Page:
While all of it is illegal, the authorities do not publish statistics on what brands’ products are being counterfeited. But designers and trade experts said the downmarket trend in counterfeiting became more noticeable over the last year, as counterfeiters got more inventive. The field is big: the total value of counterfeit goods seized by United States customs officials increased by more than 25 percent each year from 2005 to 2008, using the government’s fiscal calendar. In fiscal 2009, as imports over all dropped by 25 percent, the value of counterfeit products seized dropped by only 4 percent to $260.7 million.

The counterfeit recovery.

Any one seen this happening in the UK yet?

Share this post


Link to post
Share on other sites

Most people on here lack the required gullibility to buy designer label stuff.

It's true. I looked at a Rolex once and decided the fake looked just as good. Problem is, the fake is £450 and more than I'd ever pay for a watch...

Share this post


Link to post
Share on other sites

Every time I see a story like this I wonder why the animal conservation people don't get into mass producing fake rare animal products- at worst they'd bring prices down, lowering demand- at best they'd kill the trade by muddying the water to the point where no one could tell if their rhino horn powder came from Africa or Chinese knock off shop.

But I guess the WWF are to 'pure' to engage in this type of dirty war, and prefer to posture on the world stage while chasing poachers around in land rovers. Dumb.

A bit of lateral thinking is needed here; kill the market with fakes and there will be no poachers and no need to chase them. Maybe they enjoy it?

Share this post


Link to post
Share on other sites

Every time I see a story like this I wonder why the animal conservation people don't get into mass producing fake rare animal products- at worst they'd bring prices down, lowering demand- at best they'd kill the trade by muddying the water to the point where no one could tell if their rhino horn powder came from Africa or Chinese knock off shop.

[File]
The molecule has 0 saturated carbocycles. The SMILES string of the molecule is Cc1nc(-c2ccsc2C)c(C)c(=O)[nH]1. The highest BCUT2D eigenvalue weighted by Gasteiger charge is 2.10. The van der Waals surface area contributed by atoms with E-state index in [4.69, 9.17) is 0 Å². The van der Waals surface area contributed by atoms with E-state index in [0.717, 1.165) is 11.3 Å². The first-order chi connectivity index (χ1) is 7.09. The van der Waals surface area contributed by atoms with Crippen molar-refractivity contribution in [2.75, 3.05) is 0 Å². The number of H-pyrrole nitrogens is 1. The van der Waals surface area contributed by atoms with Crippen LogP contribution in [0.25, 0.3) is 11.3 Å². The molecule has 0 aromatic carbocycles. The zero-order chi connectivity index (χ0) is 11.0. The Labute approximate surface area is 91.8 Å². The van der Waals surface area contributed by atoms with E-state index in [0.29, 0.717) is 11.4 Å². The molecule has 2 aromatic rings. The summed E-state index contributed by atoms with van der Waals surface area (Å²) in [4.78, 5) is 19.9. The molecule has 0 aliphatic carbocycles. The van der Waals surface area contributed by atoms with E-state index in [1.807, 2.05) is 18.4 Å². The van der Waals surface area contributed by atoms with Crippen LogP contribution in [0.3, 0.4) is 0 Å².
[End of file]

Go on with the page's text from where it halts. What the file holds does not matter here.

But I guess the WWF are to 'pure' to engage in this type of dirty war, and prefer to posture on the world stage while chasing poachers around in land rovers. Dumb.

A bit of lateral thinking is needed here; kill the market with fakes and there will be no poachers and no need to chase them. Maybe they enjoy it?

Actually, I wondered exactly the same about the narcotics trade, stolen credit card numbers, even movies. If fifty percent of movies that were downloaded for free, were in fact just noise, then people might be prepared to pay something to avoid wasting time.

It is an excellent idea.

Share this post


Link to post
Share on other sites

Join the conversation

You can post now and register later. If you have an account, sign in now to post with your account.

Guest
Reply to this topic...

×   Pasted as rich text.   Paste as plain text instead

  Only 75 emoji are allowed.

×   Your link has been automatically embedded.   Display as a link instead

×   Your previous content has been restored.   Clear editor

×   You cannot paste images directly. Upload or insert images from URL.

Loading...
Sign in to follow this  

  • Recently Browsing   0 members

    No registered users viewing this page.

  • 140 Brexit, House prices and Summer 2020

    1. 1. Including the effects Brexit, where do you think average UK house prices will be relative to now in June 2020?


      • down 5% +
      • down 2.5%
      • Even
      • up 2.5%
      • up 5%



×
×
  • Create New...

Important Information

We have placed cookies on your device to help make this website better. You can adjust your cookie settings, otherwise we'll assume you're okay to continue.